The Ballesteros File
• Winner of five major championships (2 Masters, 3 British Opens)
• Winner of 50 European Tour events, six European Tour Vardon Trophies for low scoring average
• Earned 20 Ryder Cup points in 37 career matches
10. Phil Mickelson
Tagged from the beginning as the Next Nicklaus, Mickelson has always lived with massive expectations, some of them self-imposed, and Phil's failures are almost as celebrated as his many successes. But there have been plenty of successes — 45 PGA Tour wins (tied for eighth all time) and six majors, including three Masters. His win at the 2021 PGA Championship — almost eight years after his last one, at the 2013 British Open — was perhaps his most stunning, as he became the oldest major winner in history at 50 years, 11 months, seven days, and the throng that surrounded him on the 72nd hole spoke volumes of his undying popularity as his generation's Arnold Palmer. He's also recorded a record six runner-up finishes in the U.S. Open, but that only adds to his everyman appeal. His jaw-dropping 66 in the final round of the 2013 British Open on baked, windswept Muirfield joins the ranks of the greatest rounds in major championship history and vaulted Phil the Thrill into our top 10. As long as he continues to play the U.S. Open, hope remains alive for a career Grand Slam, which would be a remarkable achievement for a guy who suffered through countless crushing disappointments just to win his first major. But as he proved at Kiawah, anything is possible where Phil is concerned.
The Mickelson File
• Winner of six major championships (3 Masters, 1 British Open, 2 PGA Championships)
• One of only 8 players with as many as three Masters wins
• One of only 15 men to hold at least three legs of the career Grand Slam
• Runner-up at the U.S. Open a record six times
• 24 top-3 finishes, 39 top-10 finishes at major championships
• Winner of 45 PGA Tour events, tied for eighth all time
• Inducted into the World Golf Hall of Fame in 2012
• Remains last amateur to win on the PGA Tour (1991 Northern Telecom Open)
No. 9: Gene Sarazen
It’s a shame, really, that Gene Sarazen is remembered primarily for a single shot, when he meant so much more than that to the game. But what a shot it was. It was his first Masters, 1935. He trailed Craig Wood by three shots on the final day when he came to Augusta’s No. 15, a par-5 that is reachable in two shots. His tee shot left him some 220 yards from the flag. The story goes that as he stood in the 15th fairway, he turned to his caddie, Stovepipe, and said, “Should I play it safe?” “Noooo. Go for it,” was Stovepipe’s response. Knowing he needed to get the ball in the air to carry the small creek guarding the front of the green, Sarazen pulled out his 4-wood and promptly made history, holing his shot for a double eagle that put him in a playoff with Wood, which he won. And Bobby Jones’ little gathering in Augusta was never the same.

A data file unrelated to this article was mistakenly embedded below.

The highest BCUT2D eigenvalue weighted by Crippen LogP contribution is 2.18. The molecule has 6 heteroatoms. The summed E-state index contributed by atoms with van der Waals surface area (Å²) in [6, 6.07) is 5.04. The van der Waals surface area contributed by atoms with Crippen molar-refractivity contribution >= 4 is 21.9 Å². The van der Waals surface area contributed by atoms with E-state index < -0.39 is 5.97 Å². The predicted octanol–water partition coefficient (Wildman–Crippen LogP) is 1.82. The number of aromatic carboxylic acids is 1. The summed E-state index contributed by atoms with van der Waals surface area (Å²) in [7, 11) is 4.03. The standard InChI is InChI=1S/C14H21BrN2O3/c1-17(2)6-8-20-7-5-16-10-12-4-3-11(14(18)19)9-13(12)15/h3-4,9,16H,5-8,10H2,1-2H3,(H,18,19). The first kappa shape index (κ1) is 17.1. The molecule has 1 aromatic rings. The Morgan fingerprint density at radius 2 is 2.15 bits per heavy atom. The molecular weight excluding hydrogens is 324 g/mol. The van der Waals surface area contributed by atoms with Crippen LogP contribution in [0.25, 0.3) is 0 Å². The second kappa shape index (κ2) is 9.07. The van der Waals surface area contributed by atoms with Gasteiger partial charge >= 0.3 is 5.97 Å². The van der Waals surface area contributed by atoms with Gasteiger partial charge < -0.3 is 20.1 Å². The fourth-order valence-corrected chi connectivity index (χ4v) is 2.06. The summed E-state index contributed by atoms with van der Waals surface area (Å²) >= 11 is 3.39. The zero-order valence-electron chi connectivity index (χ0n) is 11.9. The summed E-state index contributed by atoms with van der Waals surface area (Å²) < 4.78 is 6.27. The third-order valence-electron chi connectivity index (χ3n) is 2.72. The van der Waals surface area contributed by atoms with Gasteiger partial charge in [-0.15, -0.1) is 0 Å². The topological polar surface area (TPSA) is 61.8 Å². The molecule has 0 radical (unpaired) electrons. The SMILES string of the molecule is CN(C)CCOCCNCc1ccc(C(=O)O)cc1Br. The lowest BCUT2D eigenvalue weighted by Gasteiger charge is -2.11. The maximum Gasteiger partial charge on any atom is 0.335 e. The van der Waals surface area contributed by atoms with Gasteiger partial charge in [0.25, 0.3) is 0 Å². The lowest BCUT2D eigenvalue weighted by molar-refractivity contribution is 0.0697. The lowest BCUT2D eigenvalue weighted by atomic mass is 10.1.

Sarazen won his first professional title at the age of 19 and never looked back, winning 37 more times in a career that spanned more than four decades. He became the first member of golf’s modern Career Grand Slam club with his Masters win, which he added to his two U.S. Open titles (1922, 1932), his three PGA Championships (1922, 1923 and 1933) and his 1932 British Open win. After 66 years, only four other players — Ben Hogan, Gary Player, Jack Nicklaus and Tiger Woods — have joined that elite group. He even impacted the way the game is played. Sarazen is widely credited with the invention of the sand wedge in the early 1930s.
The Sarazen File
• Winner of seven major titles and a career Grand Slam
• Owner of 38 career PGA titles
• Inventor of the sand wedge
• AP Male Athlete of the Year in 1932
• Won his second U.S. Open (1932) by playing the last 28 holes in an incredible 100 strokes in one of the great performances in golf history
• Struck the Shot Heard Round the World, his 4-wood that nestled in the hole for a double eagle at Augusta National’s No. 15
8. Gary Player
Before Seve Ballesteros, before Greg Norman, before Ernie Els, there was Gary Player, golf’s first great international ambassador. Before the diminutive South African packed his wife and kids and a few suitcases and set out on his five-decade international odyssey, golf was primarily dominated by British and American players. Then along came the little man in black. Over a career than began in the mid-1950s, Player has logged more air miles than the Space Shuttle, and he has saved many of his greatest achievements for his trips to the States.
Using an unprecedented commitment to physical fitness (for golf, anyway) and an unmatched work ethic, Player has fashioned a remarkable career that has seen him win well over 150 tournaments worldwide, including nine major championships. He is one of only five players to own all four of golf’s modern majors, and one of only four players — Jack Nicklaus, Tiger Woods and Nick Faldo are the others — to have won the Masters and the British Open three times apiece.